As an agnostic, I’m not so sure that I can agree with atheists that the most parsimonious explanation (that is, the simplest explanation) for the universe is naturalism. I would suggest that getting to an objective definition, a priori, of what constitutes a simple v. complex explanation to a problem is, in fact, a very, very tricky thing to do.
For example, is God or the godless multiverse a simpler explanation for our universe’s existence? I think that they both lead us to equal amounts of question begging. And if, in fact, we don’t live in a multiverse, it becomes very, very tricky indeed to absorb how lucky we are that this singular universe, without trial or error, arrived at physical constants conducive to life. It would seem that some sort of transcendent mind would be no less simple an explanation than a huge improbability. In other words, there’s nothing simple in explaining where our universe, with a very definite and particular beginning, ever got going in the first place.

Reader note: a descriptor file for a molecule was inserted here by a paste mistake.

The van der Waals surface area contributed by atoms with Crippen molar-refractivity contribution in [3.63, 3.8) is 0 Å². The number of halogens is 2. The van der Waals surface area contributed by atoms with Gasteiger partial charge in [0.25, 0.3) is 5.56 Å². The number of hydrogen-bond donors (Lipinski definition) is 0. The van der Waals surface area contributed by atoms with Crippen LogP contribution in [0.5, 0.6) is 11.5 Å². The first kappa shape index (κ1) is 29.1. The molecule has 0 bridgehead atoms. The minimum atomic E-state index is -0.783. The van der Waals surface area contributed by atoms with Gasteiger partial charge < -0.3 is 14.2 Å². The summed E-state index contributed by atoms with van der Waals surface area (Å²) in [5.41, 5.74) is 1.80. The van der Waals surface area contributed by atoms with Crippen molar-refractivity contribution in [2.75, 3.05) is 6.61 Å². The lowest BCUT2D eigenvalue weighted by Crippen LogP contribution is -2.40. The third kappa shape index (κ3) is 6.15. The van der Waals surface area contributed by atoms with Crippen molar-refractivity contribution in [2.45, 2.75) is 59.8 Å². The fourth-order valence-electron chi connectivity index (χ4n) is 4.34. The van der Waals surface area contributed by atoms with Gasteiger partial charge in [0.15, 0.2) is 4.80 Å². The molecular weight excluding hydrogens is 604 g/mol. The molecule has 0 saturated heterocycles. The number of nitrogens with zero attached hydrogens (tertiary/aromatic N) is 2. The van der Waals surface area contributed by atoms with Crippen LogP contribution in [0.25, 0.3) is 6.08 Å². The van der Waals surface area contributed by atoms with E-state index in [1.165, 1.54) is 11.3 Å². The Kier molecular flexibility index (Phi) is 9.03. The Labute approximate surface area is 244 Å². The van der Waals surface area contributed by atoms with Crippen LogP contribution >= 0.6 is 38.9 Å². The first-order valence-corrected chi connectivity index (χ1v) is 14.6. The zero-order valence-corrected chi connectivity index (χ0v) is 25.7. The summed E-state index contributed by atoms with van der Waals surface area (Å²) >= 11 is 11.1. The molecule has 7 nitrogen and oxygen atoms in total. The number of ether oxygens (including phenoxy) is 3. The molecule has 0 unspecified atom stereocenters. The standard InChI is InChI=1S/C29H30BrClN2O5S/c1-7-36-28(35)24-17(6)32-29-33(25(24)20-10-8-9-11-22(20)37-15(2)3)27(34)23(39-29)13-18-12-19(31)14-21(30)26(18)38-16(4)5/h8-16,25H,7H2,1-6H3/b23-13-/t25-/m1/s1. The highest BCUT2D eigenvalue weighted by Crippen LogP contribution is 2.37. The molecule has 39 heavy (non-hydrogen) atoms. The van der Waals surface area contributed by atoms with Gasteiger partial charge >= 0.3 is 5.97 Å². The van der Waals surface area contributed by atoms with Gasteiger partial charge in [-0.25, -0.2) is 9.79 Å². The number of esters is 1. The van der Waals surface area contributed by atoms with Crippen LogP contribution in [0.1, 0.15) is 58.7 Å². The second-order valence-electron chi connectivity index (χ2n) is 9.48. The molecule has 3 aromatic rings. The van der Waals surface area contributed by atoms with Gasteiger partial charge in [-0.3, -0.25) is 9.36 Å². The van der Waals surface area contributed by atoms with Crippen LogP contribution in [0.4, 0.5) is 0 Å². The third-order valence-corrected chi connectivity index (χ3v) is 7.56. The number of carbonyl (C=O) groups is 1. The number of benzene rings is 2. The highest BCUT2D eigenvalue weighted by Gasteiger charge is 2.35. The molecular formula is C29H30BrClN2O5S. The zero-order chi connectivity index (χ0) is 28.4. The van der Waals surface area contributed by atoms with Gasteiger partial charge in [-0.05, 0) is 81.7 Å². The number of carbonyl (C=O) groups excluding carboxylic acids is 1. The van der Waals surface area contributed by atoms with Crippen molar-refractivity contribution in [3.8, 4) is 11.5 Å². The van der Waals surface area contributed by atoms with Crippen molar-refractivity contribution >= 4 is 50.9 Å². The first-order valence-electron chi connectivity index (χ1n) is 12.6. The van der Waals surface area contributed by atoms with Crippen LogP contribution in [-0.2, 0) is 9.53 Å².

And here’s an example of a seemingly parsimonious explanation that, in fact, led to an incorrect inference: On hearing of a meteorite dropping to earth, Thomas Jefferson famously declared that he would sooner believe that individuals testifying to such a thing were lying as to believe that rocks actually fall out of the sky. Jefferson believed that he had arrived at the most parsimonious explanation, and was not just wrong, but spectacularly so. There may well be more things in our material heaven and earth (and outside of them) than are dreamt of in our current philosophies, or our seemingly most parsimonious explanations, Horatio.